With number of applications and development’s need to push changes out quickly rising, it is only natural that more and more work is done in the Cloud.
The process is simple. While an application is still in development, developers need freedom to act quickly and change environment as they see fit – both things you can’t do easily in corporate infrastructure.
However, the detractors of (public) cloud claim that it is this flexibility that makes any development (or even testing) in the cloud useless when it comes to releasing the product in production, basically implying that the Release rigor cannot be applied when apps are developed in the Cloud.
I don’t think that’s true. Developers understand what makes their apps happy. Unless they are using PaaS from one of the vendors like EngineYard, Heroku or CloudFoundry, their cloud (IaaS) environment will reflect their in-house environment as closely as possible. They can use same scripts to setup their servers in the cloud. Any changes to cloud environment can still be documented and new/updated scripts be sent to the QA/ops guys for verification. If approvals come through, the new deployment should go without a hitch.
Once an app is ready to be deployed in higher level environment (like UAT, pre-prod etc), regular Release lifecycle ensues.
Almost all enterprises (banks, retailers, healthcare and manufacturers) have cloud initiative underway and I don’t hear anybody saying that cloud adoption will impact Release rigor in a negative way.
What is the #1 purported benefit of adopting a cloud service? If you listen to the cloud providers like Amazon, VMware, Google, Rackspace and others, it is the ability to spin up dev/test/prod environments within minutes instead of days or weeks.
From my experience , most IT practitioners have streamlined their processes and technology to deliver almost an on-demand service to their dev/test organizations. For companies such as Bank of America, Wells Fargo, American Express, Walmart, Macys, KP, McKesson, etc. “weeks” is just too long of a delay to set up an environment. My experience with some of these companies shows that they can stand up a new environment with 24 hour notice. Some can do it within a matter of minutes.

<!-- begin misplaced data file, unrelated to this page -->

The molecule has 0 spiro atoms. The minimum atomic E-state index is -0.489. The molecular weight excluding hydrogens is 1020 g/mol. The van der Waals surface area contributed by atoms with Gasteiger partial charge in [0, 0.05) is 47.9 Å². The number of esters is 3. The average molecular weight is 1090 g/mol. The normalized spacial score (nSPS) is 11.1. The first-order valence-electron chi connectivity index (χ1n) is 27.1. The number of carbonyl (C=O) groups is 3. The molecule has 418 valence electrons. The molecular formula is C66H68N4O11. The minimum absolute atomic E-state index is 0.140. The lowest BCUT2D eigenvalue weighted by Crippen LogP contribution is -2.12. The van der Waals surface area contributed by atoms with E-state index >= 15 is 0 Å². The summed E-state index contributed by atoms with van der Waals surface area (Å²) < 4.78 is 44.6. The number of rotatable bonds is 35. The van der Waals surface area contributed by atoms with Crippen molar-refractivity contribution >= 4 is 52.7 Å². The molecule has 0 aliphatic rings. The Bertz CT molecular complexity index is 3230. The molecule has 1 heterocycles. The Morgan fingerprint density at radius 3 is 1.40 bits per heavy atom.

Now we could argue that in this day and age 24 hours to spin up an environment is just unacceptable but I believe the right question is – “At what cost?”
For dime/hour, you can have an instance running on most major cloud providers. It sounds cheaper than what system admins within enterprise IT could offer but if you include the cost of time somebody spends installing right software and applications of the server and making sure it works with other (in-house) IT systems, the cost will be more than 10c/hour. Add security processes and integrations and the cost rises further.
However, the power of the cloud is that it has democratized IT. If central/shared IT service is bogged down in running the production systems, developers/testers have an option to jump to the cloud for next to nothing. As everybody gets comfortable with this, admins could better spend their time managing higher level environments (pre-prod, staging, prod) while lower level environments could be handed back to Developers and Testers.
There are other benefits of Cloud (PaaS, SaaS and IaaS) that we will discuss in later posts.
With hundreds, probably thousands of blogs clamoring for your attention, why Cloud of IT ?
Because Cloud of IT is different. It focuses on key trends including Cloud Computing, Big Data, DevOps and Security from the perspective of the real Enterprise IT practitioners and executives. The sole purpose here is to help IT executives find relevant information – fast.
Even more important will be the ability to ask questions and express your point of view so that the vendors and IT system providers understand what makes sense for you, people who actually deal with the challenges of keeping banks, retailers and health care providers up and running every day.